Not the MSM you're used to
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January 11th, 2005
Whenever new technology comes to the masses it seems to take two steps forward and one step back. Take, for instance, the self-checkout lanes now installed at a local Home Depot (my new favorite store, see end of yesterday's post) and Albertson's.
At first I praised God and shouted "woo-hoo!" when I saw these lanes at the store for the first time. I struggled a bit with the interface (a combination touch-screen, automated voice system, and bar-code scanner) was a bit cumbersome, but at least it would get faster, right?
Not if you have more than five items to purchase.
At first you start scanning, or at least try to. There are two glass surfaces in the scanning area, perpendicular to one another. You first try scanning the bar code across the horizontal surface, but after about six times you realize that the laser actually comes out of the vertical surface. Then you want to start scanning as fast as the regular cashiers. You can, but since the automated voice repeats the price of every item you soon find yourself waiting to see if you screwed up, so it takes just as long as if you scanned one item at a time. Of course this gives lie to the illusion that you are in the faster lanes. Somewhere some Big Shot Executive is laughing at your sense of independence.
At least it doesn't announce the name of the item. The females in the test group were probably the first to point out that it could be embarrassing if their Essential Personal Items were announced to everyone in the store.
Then it expects you to bag the item, and Heaven help you if you don't. The Stern Masculine Voice of Correction replaces the Soft Feminine Price Announcing Voice and declares there to be an "unexpected item in bagging area," demanding that you remove it. If you try and push the "Skip Bagging" button on the screen, you're screwed. Sometimes it accepts that you don't want to bag the 20 pound bag of cat litter, sometimes it doesn't. So back to the bagging area it goes. You can't take it away until the computer is satisfied that you are done with that item. This can take several seconds, which is maddening to the do-it-yourself guy like me.
Once you finally get through filling a bag you have to wait some more while the computer decides that its okay to take the full bag and put it in your cart. If you screw up here you're in Bagging Area Hell again. Of course, during this time you have no ability to scan or bag, which only causes the Big Shot Executive to laugh at you again.
Finally you get to the point where you pay with your debit card, at which point the computer directs you to a separate (but simple, thoroughly debugged, and familiar) keypad interface where you do the PIN pad dance and watch electronic dollars disappear from your electronic wallet, conveniently represented by that simple plastic card. I pity the people who have to pay with cash, as it is more than likely the machine does not recognize your "paper" money and spits it back out at you time and time again.
Its enough to make you go out and get a Hipster PDA.
How about a stamp every Tuesday, how does that sound? Well, I didn't hear any suggestions, so if you don't like it, tough.
This stamp is just a picture of the medal part of the Purple Heart. George Washington was the first to create such an award, which was originally called the Badge of Military Merit, awarded to soldiers who distinguished themselves meritoriously in some way. There are three known recipients of the award: Elijah Churchill, William Brown, and Daniel Bissell Jr., who all received the award in the summer of 1783.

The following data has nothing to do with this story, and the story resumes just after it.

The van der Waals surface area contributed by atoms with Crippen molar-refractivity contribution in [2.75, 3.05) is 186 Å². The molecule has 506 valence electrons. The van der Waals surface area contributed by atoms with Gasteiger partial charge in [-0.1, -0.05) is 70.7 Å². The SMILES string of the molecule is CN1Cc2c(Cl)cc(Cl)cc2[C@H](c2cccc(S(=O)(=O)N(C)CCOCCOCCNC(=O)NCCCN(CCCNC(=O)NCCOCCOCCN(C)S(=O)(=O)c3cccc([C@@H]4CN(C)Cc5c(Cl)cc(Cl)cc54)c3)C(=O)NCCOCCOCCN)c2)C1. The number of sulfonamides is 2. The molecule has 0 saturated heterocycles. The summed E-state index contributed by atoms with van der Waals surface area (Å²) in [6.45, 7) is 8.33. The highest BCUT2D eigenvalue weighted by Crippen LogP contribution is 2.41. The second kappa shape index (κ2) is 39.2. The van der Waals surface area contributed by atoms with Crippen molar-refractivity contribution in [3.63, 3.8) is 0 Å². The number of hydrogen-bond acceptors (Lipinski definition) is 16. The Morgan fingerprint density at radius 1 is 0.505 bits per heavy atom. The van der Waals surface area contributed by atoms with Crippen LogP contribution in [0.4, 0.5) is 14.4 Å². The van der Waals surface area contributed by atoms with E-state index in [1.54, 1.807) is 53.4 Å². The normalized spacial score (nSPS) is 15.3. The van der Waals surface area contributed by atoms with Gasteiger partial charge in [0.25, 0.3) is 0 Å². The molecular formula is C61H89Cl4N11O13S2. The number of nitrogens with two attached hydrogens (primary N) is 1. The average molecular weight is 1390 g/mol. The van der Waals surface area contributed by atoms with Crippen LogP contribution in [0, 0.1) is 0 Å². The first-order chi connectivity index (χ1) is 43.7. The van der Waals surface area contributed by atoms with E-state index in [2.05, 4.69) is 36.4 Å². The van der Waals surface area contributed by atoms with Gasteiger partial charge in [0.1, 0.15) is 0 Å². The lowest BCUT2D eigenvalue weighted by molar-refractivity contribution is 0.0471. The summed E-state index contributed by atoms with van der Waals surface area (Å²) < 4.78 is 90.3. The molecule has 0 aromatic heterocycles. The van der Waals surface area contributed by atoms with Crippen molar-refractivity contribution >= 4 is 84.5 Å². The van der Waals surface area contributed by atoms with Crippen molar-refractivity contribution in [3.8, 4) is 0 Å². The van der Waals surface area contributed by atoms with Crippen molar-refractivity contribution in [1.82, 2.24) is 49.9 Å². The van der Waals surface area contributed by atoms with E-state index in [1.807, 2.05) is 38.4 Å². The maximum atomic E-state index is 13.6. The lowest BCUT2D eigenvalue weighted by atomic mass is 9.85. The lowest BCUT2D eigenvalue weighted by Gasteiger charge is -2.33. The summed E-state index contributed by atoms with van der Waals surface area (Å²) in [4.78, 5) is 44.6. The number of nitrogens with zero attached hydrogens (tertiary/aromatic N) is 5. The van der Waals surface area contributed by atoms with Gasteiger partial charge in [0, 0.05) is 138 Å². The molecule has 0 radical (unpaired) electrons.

The original award was a purple heart shaped badge, made of cloth or silk, edged in lace. The bearer was able to pass guards and sentries without being challenged, though how this was accomplished at night, without being able to see the badge, is still up in the air.
Beats a bayonet in the gut, though.
The crest at the top is the Washington family crest, flanked by wreaths and superior to the portrait of General Washington. The medal was created by Elizabeth Will and John R. Sinnick, respectively of the Quartermaster General Office and Philadelphia Mint. It was reintroduced in 1932 by General Douglas MacArthur and issuing soon began. Because of some ambiguous and exclusive language, the criteria have been changed over the years. It is now awarded to all military personnel (and civilians serving under military authority) who, since April 5th, 1917, have been wounded in combat or international terrorist acts.
There's even a Military Order of the Purple Heart, a group chartered by Congress, that represents recipients of the award (i.e. a lobbying organization, but that description doesn't quite fit). They have an award called the Military Order of the Purple Heart, awarded to ROTC cadets for doing good in their military studies and leadership assignments. Instead of the purple stripe flanked by two white stripes over the badge, its a simple purple ribbon hung from a gold bar with the MOPH crest suspended below. I received one my junior year in high school, when I was in Air Force Junior ROTC. Its pretty, but it doesn't do justice to the significance of the superior award.
I guess the refrain from the song about the guy whose car gets a flat, who has to wait in a honky-tonk bar while the truck comes and has a run-in with the local yokels is a bit out of date.
You know, the song with the line "long haired hippie type pinko fag, I bet he's even got a Commie flag tacked up on the wall inside a his garage."
You think I've lost it, don't you? Well, I haven't. The North Korean Government is now governing men's hairstyle. Never let it be said that Communism doesn't try to make things better - it only tries to improve the things that don't need improving.
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